Heating, Air Conditioning, Fridge, HVAC/Heat pump and electric furnace
Hi, I am in southwest Pennsylvania and have a 2-story 2000 sq foot (plus 1000 sq foot unfinished basement/garage) home with forced-air oil furnace and 10 SEER central A/C (both 15 seasons old). Due to the SIGNIFICANTLY high cost of oil (paying $3000+ to heat our home each winter), I am looking at replacing A/C with a heat pump (13 or 14 SEER, or higher). Also considering replacing the furnace with an electric furnace, which is the decision that is holding me from moving ahead. I had been told over the years to avoid electric, but since oil has increased 6-fold! I believe electric is now in play. I guess I need to somehow calculate the cost for 1. heat pump/less oil/somewhat higher electric bills vs 2. heat pump/electric furnace/no oil/much higher electric bills vs 3. current oil furnace. Gas is not a choice since no gas lines are nearby, otherwise I would have a gas furnace and not be asking these questions. I currently pay 4.99cents/Kwh thru Sep 2014, though that will likely go up in the future. Should I or should I not be concerned with big spikes in my electric bill, and also about whether the 2nd floor will be as warm in the winter with an electric furnace and as cool in the summer with a heat pump. Advice and/or recommendations, please. Thanks! John.
I live in New England and understand your situation. I have baseboard hot water oil heat boiler and I use my Heat Pump on warmer days. If your duct work is set up to be zoned ,I would consider zoning each floor and install a oil fired furnace with a heat pump split system like you currently have. ( yours being A/C only ) have an outdoor sensor/thermostat with an adjustable controller ( which is located indoors ) set it for say... around 40 degree. anytime your outdoor temperature is above 40 the HP runs only, below 40 degree the oil comes on and HP shuts off, all the while your indoor blower motor stays running ( as long as your calling for heat ) I would get a furnace with a Energy Efficient blower motor non variable speed but get a multi speed blower. Saves a couple bucks over a standard motor. Heat Pumps do not put out real warm air temperature even in the best of conditions. Something to consider if going with a Hybrid or electric furnace HP combo. If going with electric furnace, on bitter cold days you'll be running on 2nd stage electric a lot along with the first stage HP. .Things to consider ,if you go with a electric furnace, you will need to increase greatly the wire size feeding your furnace and increase the breaker size(s). Depending on what size heating element your residence would need. Example a 20 KW heater at 240 volts draws approx.80 amps. A 10 KW draws 40 amps. One standard refrigerator runs at approx. 5 amps.. Me personally I would stay away from electric. The system I'm referring to is called a hybrid system or dual fuel, which have been around for decades. Pretty much all manufacture have them. In the old days they were called fossil fuel kits. Sounds more greener calling them hybrids now.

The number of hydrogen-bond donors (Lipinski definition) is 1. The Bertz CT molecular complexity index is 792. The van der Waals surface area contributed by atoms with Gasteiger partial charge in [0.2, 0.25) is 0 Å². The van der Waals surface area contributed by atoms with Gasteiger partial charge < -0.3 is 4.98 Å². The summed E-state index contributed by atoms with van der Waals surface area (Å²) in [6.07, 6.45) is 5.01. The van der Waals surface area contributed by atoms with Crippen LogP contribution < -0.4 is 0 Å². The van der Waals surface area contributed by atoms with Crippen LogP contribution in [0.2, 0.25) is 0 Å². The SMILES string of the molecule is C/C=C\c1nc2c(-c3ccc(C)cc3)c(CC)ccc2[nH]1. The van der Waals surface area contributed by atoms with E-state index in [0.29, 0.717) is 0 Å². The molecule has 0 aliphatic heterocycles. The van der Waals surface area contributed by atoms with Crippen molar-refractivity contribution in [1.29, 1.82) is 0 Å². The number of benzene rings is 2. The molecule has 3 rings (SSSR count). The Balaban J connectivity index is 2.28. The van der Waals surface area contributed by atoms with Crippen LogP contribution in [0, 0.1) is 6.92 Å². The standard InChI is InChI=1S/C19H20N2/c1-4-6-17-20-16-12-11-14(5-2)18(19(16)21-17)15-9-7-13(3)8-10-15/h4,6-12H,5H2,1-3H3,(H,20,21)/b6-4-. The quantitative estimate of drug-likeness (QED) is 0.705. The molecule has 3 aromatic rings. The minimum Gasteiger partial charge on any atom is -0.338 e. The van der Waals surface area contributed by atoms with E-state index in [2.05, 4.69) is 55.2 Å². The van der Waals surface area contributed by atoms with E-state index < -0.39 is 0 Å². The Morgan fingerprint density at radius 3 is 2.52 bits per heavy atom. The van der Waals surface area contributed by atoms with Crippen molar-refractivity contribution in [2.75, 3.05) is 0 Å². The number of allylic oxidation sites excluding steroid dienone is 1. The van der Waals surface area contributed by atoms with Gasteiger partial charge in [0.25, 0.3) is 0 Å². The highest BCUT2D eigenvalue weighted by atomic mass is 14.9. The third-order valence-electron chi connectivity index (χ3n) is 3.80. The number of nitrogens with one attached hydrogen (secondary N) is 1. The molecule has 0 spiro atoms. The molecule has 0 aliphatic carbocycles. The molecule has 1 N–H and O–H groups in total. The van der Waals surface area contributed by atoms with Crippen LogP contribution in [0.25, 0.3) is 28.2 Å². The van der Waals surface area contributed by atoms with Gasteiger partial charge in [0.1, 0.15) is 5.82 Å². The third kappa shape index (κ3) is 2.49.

In closing I would zone your house ( if ductwork allows ) probably would need to install a bypass duct if zoning two or three zones. A oil furnace with a EEM ( Energy Efficient Motor ) if price is right compared to standard blower motor. And a 13-15 SEER Heat Pump ( rebates may apply if over 14.5 SEER ) check with your state and federal rebate. An outdoor temperature sensor kit to switch from HP to oil or vise versa.
At one time “Fossil Fuel” (a.k.a. Dual Fuel) kits were the only choice for dual-fuel operation. These kits were a bit bulky, inflexible and not installer-friendly. But new thermostat and equipment technology have evolved to make dual-fuel set-up easier to install and manage. The contractor simply installs a compatible, programmable thermostat featuring dual fuel mode and an outdoor temperature sensor on the heat pump. The installer or homeowner can enter the “set-point” in the thermostat, which becomes the trigger temperature to change from electric to gas heat. The dealer should be able to provide the most efficient “set-point” based on the system’s capacity, efficiency and regional climate requirements. During heating season, when the outdoor temperature falls below the set temperature for the heat pump, the system will switch over to gas furnace heating. The above is from a Nordyne website. works on oil system also. Sorry I made a mistake on the Amp. draw a 5 KW draws 20 amp. a 10 KW draws 40 amp. A 15 KW draws 60 amp. A20 KW draws 80 Amps. A lot of $$$$$$